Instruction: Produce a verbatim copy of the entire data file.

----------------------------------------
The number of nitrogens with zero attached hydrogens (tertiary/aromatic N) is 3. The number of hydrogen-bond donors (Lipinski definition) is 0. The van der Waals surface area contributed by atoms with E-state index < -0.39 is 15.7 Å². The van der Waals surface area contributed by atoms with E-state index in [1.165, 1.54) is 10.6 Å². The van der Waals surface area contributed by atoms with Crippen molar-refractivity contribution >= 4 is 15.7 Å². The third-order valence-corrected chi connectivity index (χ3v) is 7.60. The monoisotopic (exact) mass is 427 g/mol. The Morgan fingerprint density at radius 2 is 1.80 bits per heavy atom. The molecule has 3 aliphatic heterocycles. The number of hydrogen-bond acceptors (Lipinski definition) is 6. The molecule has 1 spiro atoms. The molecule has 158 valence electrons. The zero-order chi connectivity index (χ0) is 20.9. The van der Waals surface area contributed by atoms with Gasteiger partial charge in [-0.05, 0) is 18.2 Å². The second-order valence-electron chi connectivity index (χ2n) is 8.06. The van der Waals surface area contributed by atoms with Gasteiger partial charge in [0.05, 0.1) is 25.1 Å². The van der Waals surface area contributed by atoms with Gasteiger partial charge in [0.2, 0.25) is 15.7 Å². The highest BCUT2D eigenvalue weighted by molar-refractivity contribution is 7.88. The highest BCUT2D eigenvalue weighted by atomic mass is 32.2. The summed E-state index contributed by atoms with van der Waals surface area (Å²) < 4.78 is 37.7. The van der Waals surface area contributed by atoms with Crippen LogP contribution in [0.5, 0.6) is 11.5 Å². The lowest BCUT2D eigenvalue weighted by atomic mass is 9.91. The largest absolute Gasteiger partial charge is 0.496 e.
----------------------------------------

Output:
The number of nitrogens with zero attached hydrogens (tertiary/aromatic N) is 3. The number of hydrogen-bond donors (Lipinski definition) is 0. The van der Waals surface area contributed by atoms with E-state index < -0.39 is 15.7 Å². The van der Waals surface area contributed by atoms with E-state index in [1.165, 1.54) is 10.6 Å². The van der Waals surface area contributed by atoms with Crippen molar-refractivity contribution >= 4 is 15.7 Å². The third-order valence-corrected chi connectivity index (χ3v) is 7.60. The monoisotopic (exact) mass is 427 g/mol. The Morgan fingerprint density at radius 2 is 1.80 bits per heavy atom. The molecule has 3 aliphatic heterocycles. The number of hydrogen-bond acceptors (Lipinski definition) is 6. The molecule has 1 spiro atoms. The molecule has 158 valence electrons. The zero-order chi connectivity index (χ0) is 20.9. The van der Waals surface area contributed by atoms with Gasteiger partial charge in [-0.05, 0) is 18.2 Å². The second-order valence-electron chi connectivity index (χ2n) is 8.06. The van der Waals surface area contributed by atoms with Gasteiger partial charge in [0.05, 0.1) is 25.1 Å². The van der Waals surface area contributed by atoms with Gasteiger partial charge in [0.2, 0.25) is 15.7 Å². The highest BCUT2D eigenvalue weighted by molar-refractivity contribution is 7.88. The highest BCUT2D eigenvalue weighted by atomic mass is 32.2. The summed E-state index contributed by atoms with van der Waals surface area (Å²) < 4.78 is 37.7. The van der Waals surface area contributed by atoms with Crippen LogP contribution in [0.5, 0.6) is 11.5 Å². The lowest BCUT2D eigenvalue weighted by atomic mass is 9.91. The largest absolute Gasteiger partial charge is 0.496 e.